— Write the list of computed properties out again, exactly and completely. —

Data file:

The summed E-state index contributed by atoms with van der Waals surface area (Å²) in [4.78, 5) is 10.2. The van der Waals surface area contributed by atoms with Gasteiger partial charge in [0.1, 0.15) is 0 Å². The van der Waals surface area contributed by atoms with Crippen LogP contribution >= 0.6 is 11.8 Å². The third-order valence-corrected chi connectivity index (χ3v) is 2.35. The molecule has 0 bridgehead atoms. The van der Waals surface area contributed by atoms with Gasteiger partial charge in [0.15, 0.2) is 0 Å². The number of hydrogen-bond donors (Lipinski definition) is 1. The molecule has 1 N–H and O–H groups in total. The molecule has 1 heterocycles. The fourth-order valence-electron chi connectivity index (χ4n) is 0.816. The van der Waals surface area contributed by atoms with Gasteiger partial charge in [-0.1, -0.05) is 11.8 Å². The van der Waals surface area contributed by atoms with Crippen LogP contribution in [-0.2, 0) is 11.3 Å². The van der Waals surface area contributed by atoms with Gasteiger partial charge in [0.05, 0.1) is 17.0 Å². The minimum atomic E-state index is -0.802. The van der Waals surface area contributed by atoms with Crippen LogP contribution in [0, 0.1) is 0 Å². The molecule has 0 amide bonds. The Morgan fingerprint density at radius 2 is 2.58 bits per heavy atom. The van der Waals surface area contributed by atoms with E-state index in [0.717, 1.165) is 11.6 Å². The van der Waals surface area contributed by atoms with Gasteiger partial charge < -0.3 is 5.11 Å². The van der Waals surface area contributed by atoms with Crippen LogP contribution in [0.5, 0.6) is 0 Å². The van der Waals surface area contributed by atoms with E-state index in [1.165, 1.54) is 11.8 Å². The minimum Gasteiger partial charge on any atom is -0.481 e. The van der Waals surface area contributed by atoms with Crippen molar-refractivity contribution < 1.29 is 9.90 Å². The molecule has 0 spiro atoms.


The summed E-state index contributed by atoms with van der Waals surface area (Å²) in [4.78, 5) is 10.2. The van der Waals surface area contributed by atoms with Gasteiger partial charge in [0.1, 0.15) is 0 Å². The van der Waals surface area contributed by atoms with Crippen LogP contribution >= 0.6 is 11.8 Å². The third-order valence-corrected chi connectivity index (χ3v) is 2.35. The molecule has 0 bridgehead atoms. The van der Waals surface area contributed by atoms with Gasteiger partial charge in [0.15, 0.2) is 0 Å². The number of hydrogen-bond donors (Lipinski definition) is 1. The molecule has 1 N–H and O–H groups in total. The molecule has 1 heterocycles. The fourth-order valence-electron chi connectivity index (χ4n) is 0.816. The van der Waals surface area contributed by atoms with Gasteiger partial charge in [-0.1, -0.05) is 11.8 Å². The van der Waals surface area contributed by atoms with Crippen LogP contribution in [-0.2, 0) is 11.3 Å². The van der Waals surface area contributed by atoms with Gasteiger partial charge in [0.05, 0.1) is 17.0 Å². The minimum atomic E-state index is -0.802. The van der Waals surface area contributed by atoms with Crippen LogP contribution in [0, 0.1) is 0 Å². The molecule has 0 amide bonds. The Morgan fingerprint density at radius 2 is 2.58 bits per heavy atom. The van der Waals surface area contributed by atoms with E-state index in [0.717, 1.165) is 11.6 Å². The van der Waals surface area contributed by atoms with Gasteiger partial charge < -0.3 is 5.11 Å². The van der Waals surface area contributed by atoms with Crippen LogP contribution in [0.5, 0.6) is 0 Å². The van der Waals surface area contributed by atoms with E-state index in [1.165, 1.54) is 11.8 Å². The minimum Gasteiger partial charge on any atom is -0.481 e. The van der Waals surface area contributed by atoms with Crippen molar-refractivity contribution < 1.29 is 9.90 Å². The molecule has 0 spiro atoms.